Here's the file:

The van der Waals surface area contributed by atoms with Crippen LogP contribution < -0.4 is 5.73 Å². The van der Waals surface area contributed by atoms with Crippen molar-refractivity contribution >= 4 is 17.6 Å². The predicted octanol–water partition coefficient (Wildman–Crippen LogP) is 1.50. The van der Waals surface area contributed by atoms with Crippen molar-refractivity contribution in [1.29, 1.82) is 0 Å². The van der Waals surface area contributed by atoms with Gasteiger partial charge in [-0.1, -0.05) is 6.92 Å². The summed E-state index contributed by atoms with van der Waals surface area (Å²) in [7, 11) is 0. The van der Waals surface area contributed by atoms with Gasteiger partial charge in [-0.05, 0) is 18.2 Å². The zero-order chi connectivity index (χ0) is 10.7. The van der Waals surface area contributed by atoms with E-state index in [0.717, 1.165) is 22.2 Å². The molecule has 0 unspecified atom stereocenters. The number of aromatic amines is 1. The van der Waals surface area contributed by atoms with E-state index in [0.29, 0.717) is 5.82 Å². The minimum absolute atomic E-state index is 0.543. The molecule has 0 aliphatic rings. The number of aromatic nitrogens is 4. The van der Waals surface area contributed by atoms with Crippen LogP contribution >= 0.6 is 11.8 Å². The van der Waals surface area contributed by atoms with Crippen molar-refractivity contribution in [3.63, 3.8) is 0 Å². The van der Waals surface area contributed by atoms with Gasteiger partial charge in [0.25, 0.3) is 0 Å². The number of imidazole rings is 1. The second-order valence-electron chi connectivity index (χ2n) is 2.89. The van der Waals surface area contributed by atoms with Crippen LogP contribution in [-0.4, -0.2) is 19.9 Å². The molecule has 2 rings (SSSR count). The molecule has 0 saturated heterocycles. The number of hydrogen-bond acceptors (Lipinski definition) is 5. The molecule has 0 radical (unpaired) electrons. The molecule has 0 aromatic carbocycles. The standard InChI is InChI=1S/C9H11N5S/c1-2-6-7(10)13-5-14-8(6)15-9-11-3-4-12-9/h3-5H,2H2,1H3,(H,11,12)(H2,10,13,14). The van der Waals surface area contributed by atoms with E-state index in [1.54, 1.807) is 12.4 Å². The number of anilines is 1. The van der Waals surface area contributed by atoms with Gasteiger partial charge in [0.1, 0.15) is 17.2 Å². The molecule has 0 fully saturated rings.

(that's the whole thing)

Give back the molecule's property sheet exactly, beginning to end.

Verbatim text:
The van der Waals surface area contributed by atoms with Crippen LogP contribution < -0.4 is 5.73 Å². The van der Waals surface area contributed by atoms with Crippen molar-refractivity contribution >= 4 is 17.6 Å². The predicted octanol–water partition coefficient (Wildman–Crippen LogP) is 1.50. The van der Waals surface area contributed by atoms with Crippen molar-refractivity contribution in [1.29, 1.82) is 0 Å². The van der Waals surface area contributed by atoms with Gasteiger partial charge in [-0.1, -0.05) is 6.92 Å². The summed E-state index contributed by atoms with van der Waals surface area (Å²) in [7, 11) is 0. The van der Waals surface area contributed by atoms with Gasteiger partial charge in [-0.05, 0) is 18.2 Å². The zero-order chi connectivity index (χ0) is 10.7. The van der Waals surface area contributed by atoms with E-state index in [0.717, 1.165) is 22.2 Å². The molecule has 0 unspecified atom stereocenters. The number of aromatic amines is 1. The van der Waals surface area contributed by atoms with E-state index in [0.29, 0.717) is 5.82 Å². The minimum absolute atomic E-state index is 0.543. The molecule has 0 aliphatic rings. The number of aromatic nitrogens is 4. The van der Waals surface area contributed by atoms with Crippen LogP contribution >= 0.6 is 11.8 Å². The van der Waals surface area contributed by atoms with Crippen molar-refractivity contribution in [3.63, 3.8) is 0 Å². The van der Waals surface area contributed by atoms with Gasteiger partial charge in [0.25, 0.3) is 0 Å². The number of imidazole rings is 1. The second-order valence-electron chi connectivity index (χ2n) is 2.89. The van der Waals surface area contributed by atoms with Crippen LogP contribution in [-0.4, -0.2) is 19.9 Å². The molecule has 2 rings (SSSR count). The molecule has 0 saturated heterocycles. The number of hydrogen-bond acceptors (Lipinski definition) is 5. The molecule has 0 radical (unpaired) electrons. The molecule has 0 aromatic carbocycles. The standard InChI is InChI=1S/C9H11N5S/c1-2-6-7(10)13-5-14-8(6)15-9-11-3-4-12-9/h3-5H,2H2,1H3,(H,11,12)(H2,10,13,14). The van der Waals surface area contributed by atoms with E-state index in [1.54, 1.807) is 12.4 Å². The number of anilines is 1. The van der Waals surface area contributed by atoms with Gasteiger partial charge in [0.1, 0.15) is 17.2 Å². The molecule has 0 fully saturated rings.